Wendy Pearson: I'm an Associate Professor of Equine Physiology in the Department of Animal Bio Sciences at the University of Guelph. I've been full time here since 2016 and was part-time teaching in the equine program for eight years before that. After I finished my doctorate here, I did my PhD at the vet college here at the University of Guelph in biomedical toxicology.

Oils is an interesting thing for horses because typically horses don't have a very high fat content in their diet. Unlike dogs that can tolerate quite a lot of fat, horses not so much. A lot of the work that's kind of contemporary in terms of feeding oils and fats to horses, is as it pertains to skin and coat health. Mainly because horse people, like dog people, they really desire that that sheen, that shine that makes the horse look very healthy.

I'm very interested in camelina oil, as it pertains to development of pro-inflammatory and anti-inflammatory compounds that result mainly from metabolism of different kinds of fats. So the types of fats that are in camelina oil are less inflammatory than some other types of fats. We prefer the n-3 to n-6 ratio in camelina oil, as opposed to, for example, canola oil that has a much higher n-6 fatty acid content.

I mean, one of the interesting things about horses as compared to other livestock species is they tend to live till they're old. You don't often hear about chickens and I don't know, beef cattle living to the age of 25, but it's not uncommon at all for a horse to do that. So, if a horse is lucky enough to get to that age in life, it's almost inevitable that they're going to have some kind of degenerative type joint condition. And a lot of the medications that are available to us for managing the symptoms, they can be kind of destructive over the longer term. So they have adverse effects, they can actually slow down metabolism of cartilage. They can actually accelerate breakdown of cartilage over time. So those are not good strategies for managing arthritis in the longer term. So we really want to find nutritional type interventions that can delay some of the onset of these very destructive type pathways and camelina oil is a great opportunity for that.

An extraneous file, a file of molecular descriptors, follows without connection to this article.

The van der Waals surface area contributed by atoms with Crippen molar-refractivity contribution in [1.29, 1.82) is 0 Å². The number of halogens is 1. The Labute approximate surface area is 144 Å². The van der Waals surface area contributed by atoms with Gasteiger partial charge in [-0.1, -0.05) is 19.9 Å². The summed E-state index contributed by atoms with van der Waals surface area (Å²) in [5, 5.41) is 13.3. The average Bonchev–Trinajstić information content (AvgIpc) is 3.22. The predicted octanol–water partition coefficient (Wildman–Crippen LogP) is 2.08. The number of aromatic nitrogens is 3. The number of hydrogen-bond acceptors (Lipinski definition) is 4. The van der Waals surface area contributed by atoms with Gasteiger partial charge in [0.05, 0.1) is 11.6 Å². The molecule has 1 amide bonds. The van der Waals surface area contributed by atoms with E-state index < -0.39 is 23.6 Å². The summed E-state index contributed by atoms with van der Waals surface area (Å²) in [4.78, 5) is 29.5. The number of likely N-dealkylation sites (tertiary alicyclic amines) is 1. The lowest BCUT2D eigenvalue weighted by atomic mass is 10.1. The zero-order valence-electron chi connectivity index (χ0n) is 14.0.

The study that we're embarking on, very shortly, is going to be the first of its kind to really be able to demonstrate, what is the effect of altering the fatty acid content of the diet as it pertains to production of inflammatory biomarkers? That's ultimately the goal from the equine study.

Well, we're going to be doing a lot of the same measures in the horses that we have done in the dogs. A lot of the same subjective type measures that Kate talked about with respect to coat quality, we'll be doing a lot of those with the expectation that we will have an improvement in overall coat quality when the horses have the camelina in their diet. But I predict that we're going to see some effect on coat condition and coat quality. What I'm really interested to see is the effect on the anti inflammatory biomarkers that we're looking at. That one's going to be pretty cool.